After moving to the mountains full time in May of 2008, I began the long, difficult process of healing. The calm of the forest, the way that gardening and medicine making tie me to the rhythm of Nature was/is an indispensable part of my recovery. Living connected to the seasons provides a healthy framework for understanding the cycles of life and death. Winter teaches us the importance of dormancy. Plants die back, creating mulch for their future growth and offspring. Leaves fall to the forest floor in a thick layer, feeding the rich mycorrhizal network, which feeds the herb layer and the canopy trees themselves. Every living thing is connected, in life, death and regeneration.
This winter, I was determined to finally make peace with death, to see death as it is, part of the cycle of life. After years of living immersed in the forest, it seemed possible. With this in mind, I spent a warm December afternoon hiking around, looking at dried inflorescences, lying on the crispy leaves, gazing up at the dendrite-like branches of the bare treetops. I tried to open myself to death as a part of life. While part of me could be present with the breath-taking beauty of the winter landscape, another part stayed agitated. For the landscape was not the only thing laid bare this winter. That week, yet another grand jury failed to indict a policeman for killing an unarmed black person, this time an 11 year old boy, Tamir Rice. I cannot see Tamir Rice’s death as natural. I refuse to see his death as part of the cycle of life.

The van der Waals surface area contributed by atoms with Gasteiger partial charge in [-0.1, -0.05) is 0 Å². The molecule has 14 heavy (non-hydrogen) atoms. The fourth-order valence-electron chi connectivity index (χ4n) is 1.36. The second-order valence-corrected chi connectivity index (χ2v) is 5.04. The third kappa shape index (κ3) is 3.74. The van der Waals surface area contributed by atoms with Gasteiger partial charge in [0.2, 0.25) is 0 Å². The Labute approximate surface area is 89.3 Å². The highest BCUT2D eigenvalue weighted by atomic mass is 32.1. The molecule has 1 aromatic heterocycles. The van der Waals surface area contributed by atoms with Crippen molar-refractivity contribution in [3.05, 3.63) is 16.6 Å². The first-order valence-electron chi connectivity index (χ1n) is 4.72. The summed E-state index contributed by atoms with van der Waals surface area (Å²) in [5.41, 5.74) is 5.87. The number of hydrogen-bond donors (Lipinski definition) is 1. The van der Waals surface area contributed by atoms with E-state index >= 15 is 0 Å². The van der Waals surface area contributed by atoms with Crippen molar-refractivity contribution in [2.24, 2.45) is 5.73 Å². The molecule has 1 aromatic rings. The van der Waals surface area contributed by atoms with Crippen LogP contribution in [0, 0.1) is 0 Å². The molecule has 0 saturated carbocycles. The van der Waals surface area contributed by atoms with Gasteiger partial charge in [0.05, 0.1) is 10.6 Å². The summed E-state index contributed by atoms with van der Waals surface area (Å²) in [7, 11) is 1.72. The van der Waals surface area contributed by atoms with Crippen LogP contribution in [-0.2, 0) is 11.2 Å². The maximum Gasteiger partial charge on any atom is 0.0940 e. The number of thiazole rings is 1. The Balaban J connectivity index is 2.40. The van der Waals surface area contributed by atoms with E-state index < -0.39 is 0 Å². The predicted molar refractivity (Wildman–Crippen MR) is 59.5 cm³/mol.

In the past, I have viewed my issues with death as a personal shortcoming, a lack of spiritual substance. But on this afternoon, I saw the reasons for my block clearly. To accept his death and the death of all the other people of color at the hands of police, prison guards, border patrol, vigilantes and bigots would be to accept that this system of domination is natural, is necessary.
In our racist, classist, misogynist society, some lives are worth more than others. How am I to make peace with death when it comes earlier to those who have less? When it comes violently to those who are seen as dispensable, be they the women who work in the Maquiladoras in Juarez, Trans-women, Native women of the U.S. and Canada, or sex workers? When it stems from governmental policy that encourages toxic industries to operate in areas populated by the poor, from the coal fields of Appalachia to the refinery polluted lowlands of southern Louisiana, causing obscenely high cancer rates, birth defects and all manner of chronic disease? The peace of acceptance comes at a cost. Dropping out. Closing my eyes and ears. I don’t want that kind of peace.